Track and Market Outcome Results

Private practitioners are continually challenged to come up with new ways of attracting clients. Rather than learning trendy new treatments to lure new customers, imagine being able to measure and market the quality of your services more effectively. Few clinicians have ventured into this powerful way to position a private practice: focusing on improving and […]

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  • Documenting Client Claims of Sexual Abuse

    With the cases from the Penn State football sexual abuse scandal continuing to grow, we will soon see an explosion of unrelated cases from clients who have been too afraid to accuse alleged predators. I am already observing such reports from my own clients. One question being raised is, “How will we know which cases/accusations […]

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  • My Experience with Carl Whitaker

    Carl A. Whitaker, M.D., was a pioneer in psychotherapy as well as family therapy. He co-authored the master classic, The Roots of Psychotherapy, with Thomas P. Malone, M.D., Ph.D. Whitaker’s major contribution was freeing up the use of self to shoot from the hip concerning such unconscious materials as suicide, homicide, incest etc. that therapists […]

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  • What is the Power of Group Psychotherapy?

    Man is a social animal who remains group-oriented to ensure survival, connection and belonging. Our lives begin in family groups and we function thereafter as members of groups at school, work and in communities. The origin of the power of the group as an agent of change to promote healing lies buried in antiquity. But, […]

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  • Breast Cancer Survival Rates Improve with Psychological Intervention

    In what could be major step in the battle against breast cancer, an 11-year study by Ohio State University’s Department of Psychology shows that psychological intervention may very well improve a woman’s survival rate. The study showed that breast cancer victims might have a better chance of survival, said Barbara Andersen, Ph.D., professor of psychology, […]

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  • Ten Tips from 40 years in Clinical Practice

    Forty years ago, I began clinical practice after receiving the Ph.D. degree in clinical psychology from Queen’s University. The first two post-graduate years were devoted to direct service delivery while serving in a community mental health center in Minnesota. This was followed by three years of university teaching at the doctoral level while providing consultation […]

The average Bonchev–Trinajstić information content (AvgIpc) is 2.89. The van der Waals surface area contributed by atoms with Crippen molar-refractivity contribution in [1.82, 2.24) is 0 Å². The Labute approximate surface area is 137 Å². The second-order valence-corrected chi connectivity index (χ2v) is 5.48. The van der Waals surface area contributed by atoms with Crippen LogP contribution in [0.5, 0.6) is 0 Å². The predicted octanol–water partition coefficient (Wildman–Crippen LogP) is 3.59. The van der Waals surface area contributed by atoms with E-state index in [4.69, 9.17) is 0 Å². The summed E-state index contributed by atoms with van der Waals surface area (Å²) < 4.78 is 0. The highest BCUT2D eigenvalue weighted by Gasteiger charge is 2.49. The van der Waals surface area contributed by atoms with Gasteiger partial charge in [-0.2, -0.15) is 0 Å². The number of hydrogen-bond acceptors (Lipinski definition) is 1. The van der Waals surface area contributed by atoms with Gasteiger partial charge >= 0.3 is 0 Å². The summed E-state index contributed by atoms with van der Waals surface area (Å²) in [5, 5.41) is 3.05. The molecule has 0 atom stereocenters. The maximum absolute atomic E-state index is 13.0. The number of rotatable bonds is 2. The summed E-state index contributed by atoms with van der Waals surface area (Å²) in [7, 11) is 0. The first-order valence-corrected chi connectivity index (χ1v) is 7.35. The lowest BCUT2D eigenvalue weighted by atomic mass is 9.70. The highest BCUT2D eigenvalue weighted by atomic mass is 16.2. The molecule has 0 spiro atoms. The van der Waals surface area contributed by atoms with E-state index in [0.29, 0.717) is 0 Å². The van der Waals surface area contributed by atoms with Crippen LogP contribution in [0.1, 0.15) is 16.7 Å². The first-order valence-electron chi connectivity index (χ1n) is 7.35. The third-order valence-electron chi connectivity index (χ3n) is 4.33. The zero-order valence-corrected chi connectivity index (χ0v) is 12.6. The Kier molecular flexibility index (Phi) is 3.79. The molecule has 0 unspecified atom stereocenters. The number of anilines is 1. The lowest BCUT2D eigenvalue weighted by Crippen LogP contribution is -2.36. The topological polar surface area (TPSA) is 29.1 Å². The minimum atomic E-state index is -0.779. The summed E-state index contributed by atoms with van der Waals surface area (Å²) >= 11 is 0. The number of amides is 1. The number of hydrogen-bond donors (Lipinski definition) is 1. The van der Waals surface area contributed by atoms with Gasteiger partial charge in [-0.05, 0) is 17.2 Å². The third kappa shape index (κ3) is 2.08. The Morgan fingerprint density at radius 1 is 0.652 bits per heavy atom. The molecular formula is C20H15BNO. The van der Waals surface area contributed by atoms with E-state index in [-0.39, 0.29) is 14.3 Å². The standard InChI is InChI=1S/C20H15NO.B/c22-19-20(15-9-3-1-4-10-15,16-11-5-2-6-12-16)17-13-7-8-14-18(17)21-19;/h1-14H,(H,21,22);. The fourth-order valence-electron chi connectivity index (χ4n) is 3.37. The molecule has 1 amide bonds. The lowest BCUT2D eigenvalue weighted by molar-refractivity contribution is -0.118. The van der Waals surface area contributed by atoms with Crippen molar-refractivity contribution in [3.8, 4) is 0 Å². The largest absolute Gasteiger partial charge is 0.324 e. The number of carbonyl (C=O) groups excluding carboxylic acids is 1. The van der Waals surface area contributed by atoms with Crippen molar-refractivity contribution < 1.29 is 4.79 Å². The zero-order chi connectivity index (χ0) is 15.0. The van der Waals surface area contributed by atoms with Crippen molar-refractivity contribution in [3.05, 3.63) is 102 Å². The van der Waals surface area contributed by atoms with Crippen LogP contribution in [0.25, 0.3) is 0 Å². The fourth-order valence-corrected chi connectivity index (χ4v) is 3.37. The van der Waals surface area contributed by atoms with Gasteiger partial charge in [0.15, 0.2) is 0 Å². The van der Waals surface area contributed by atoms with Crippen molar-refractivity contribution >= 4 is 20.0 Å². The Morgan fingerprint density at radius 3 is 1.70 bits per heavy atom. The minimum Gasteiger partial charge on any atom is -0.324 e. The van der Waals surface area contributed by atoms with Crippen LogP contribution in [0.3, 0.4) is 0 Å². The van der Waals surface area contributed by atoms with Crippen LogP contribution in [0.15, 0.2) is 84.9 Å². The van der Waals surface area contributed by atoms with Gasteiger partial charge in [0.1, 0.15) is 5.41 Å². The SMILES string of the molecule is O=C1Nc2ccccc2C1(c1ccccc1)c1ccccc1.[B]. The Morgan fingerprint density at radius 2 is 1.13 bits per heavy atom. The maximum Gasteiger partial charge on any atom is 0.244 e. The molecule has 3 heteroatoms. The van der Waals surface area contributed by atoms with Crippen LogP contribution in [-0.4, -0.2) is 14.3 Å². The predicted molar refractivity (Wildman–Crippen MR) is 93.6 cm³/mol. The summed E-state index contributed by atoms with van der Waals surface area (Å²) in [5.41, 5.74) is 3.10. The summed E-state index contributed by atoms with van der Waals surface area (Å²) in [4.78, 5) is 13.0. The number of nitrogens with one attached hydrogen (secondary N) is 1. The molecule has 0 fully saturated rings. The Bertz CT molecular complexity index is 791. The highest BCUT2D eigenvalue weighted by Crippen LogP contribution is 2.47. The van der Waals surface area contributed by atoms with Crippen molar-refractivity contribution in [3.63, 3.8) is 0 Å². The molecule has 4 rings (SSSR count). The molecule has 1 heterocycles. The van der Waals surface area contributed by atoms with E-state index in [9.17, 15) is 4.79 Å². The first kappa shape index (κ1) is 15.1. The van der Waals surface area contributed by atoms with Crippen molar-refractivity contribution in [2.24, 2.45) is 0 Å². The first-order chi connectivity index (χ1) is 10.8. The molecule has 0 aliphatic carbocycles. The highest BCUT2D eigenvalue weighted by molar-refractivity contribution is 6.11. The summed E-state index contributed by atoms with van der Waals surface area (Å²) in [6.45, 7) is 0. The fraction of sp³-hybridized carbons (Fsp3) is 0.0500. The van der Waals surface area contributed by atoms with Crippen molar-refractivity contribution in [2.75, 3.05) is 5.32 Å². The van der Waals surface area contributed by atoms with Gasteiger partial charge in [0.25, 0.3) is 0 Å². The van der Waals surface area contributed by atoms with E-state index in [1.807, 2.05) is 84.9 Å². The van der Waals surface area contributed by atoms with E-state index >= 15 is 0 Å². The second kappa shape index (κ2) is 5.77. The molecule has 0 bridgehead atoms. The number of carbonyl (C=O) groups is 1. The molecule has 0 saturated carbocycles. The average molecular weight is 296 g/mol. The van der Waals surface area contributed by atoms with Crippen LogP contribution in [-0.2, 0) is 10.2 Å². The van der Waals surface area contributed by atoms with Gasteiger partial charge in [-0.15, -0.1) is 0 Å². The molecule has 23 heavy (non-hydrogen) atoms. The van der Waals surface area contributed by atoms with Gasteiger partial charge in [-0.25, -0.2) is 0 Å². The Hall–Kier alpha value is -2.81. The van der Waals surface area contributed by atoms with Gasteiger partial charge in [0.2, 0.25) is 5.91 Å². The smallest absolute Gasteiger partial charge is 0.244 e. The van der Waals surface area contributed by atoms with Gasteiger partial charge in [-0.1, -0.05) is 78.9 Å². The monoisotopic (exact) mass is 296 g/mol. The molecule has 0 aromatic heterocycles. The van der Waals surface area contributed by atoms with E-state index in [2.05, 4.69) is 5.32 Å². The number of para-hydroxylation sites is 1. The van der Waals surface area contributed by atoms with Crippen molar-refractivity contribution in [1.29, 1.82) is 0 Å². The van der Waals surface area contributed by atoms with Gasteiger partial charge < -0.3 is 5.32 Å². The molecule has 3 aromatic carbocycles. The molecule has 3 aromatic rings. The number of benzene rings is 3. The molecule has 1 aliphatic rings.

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  • Football Head Injuries Create Need for Therapists

    The United States is obsessed with football, and especially the National Football League (NFL). Between the artistry of the game and fantasy football fanatics, the NFL has become America’s pastime. The size and speed of today’s NFL athlete is the reason the league is so popular, but it is also the reason that the game has become […]

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  • Partners of Sex Addicts Need Treatment for Trauma

    The field of clinical treatment and therapeutic intervention for the spectrum of disorders related to compulsive sexual behavior and sex addiction is still a newly emerging field, yet to even gain legitimacy within the larger psychological community. Research, professional debate and clinical development have been predominantly focused on the nature of sex addiction, how to […]

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  • Multiple Relationships Not Always Bad

    I was surprised to read the statement of my esteemed colleague, Ed Zuckerman, Ph.D., in the last issue of The National Psychologist (Nov/Dec, 2011), where as part of an article on “The Fiduciary Heart of Ethics“ he stated, “We have an ethical obligation to avoid multiple relationships.” This statement is in contrast to the APA’s […]

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  • Once Taboo Topic, Money, Now Critical Therapy Issue

    Money is increasingly emerging as a topic in the psychotherapy setting. Our current recessionary times have brought financial matters to the fore in the lives of the general public and our clients as well, but in addition, a budding movement appears be taking root. Long a taboo subject of conversation in our culture, money has […]

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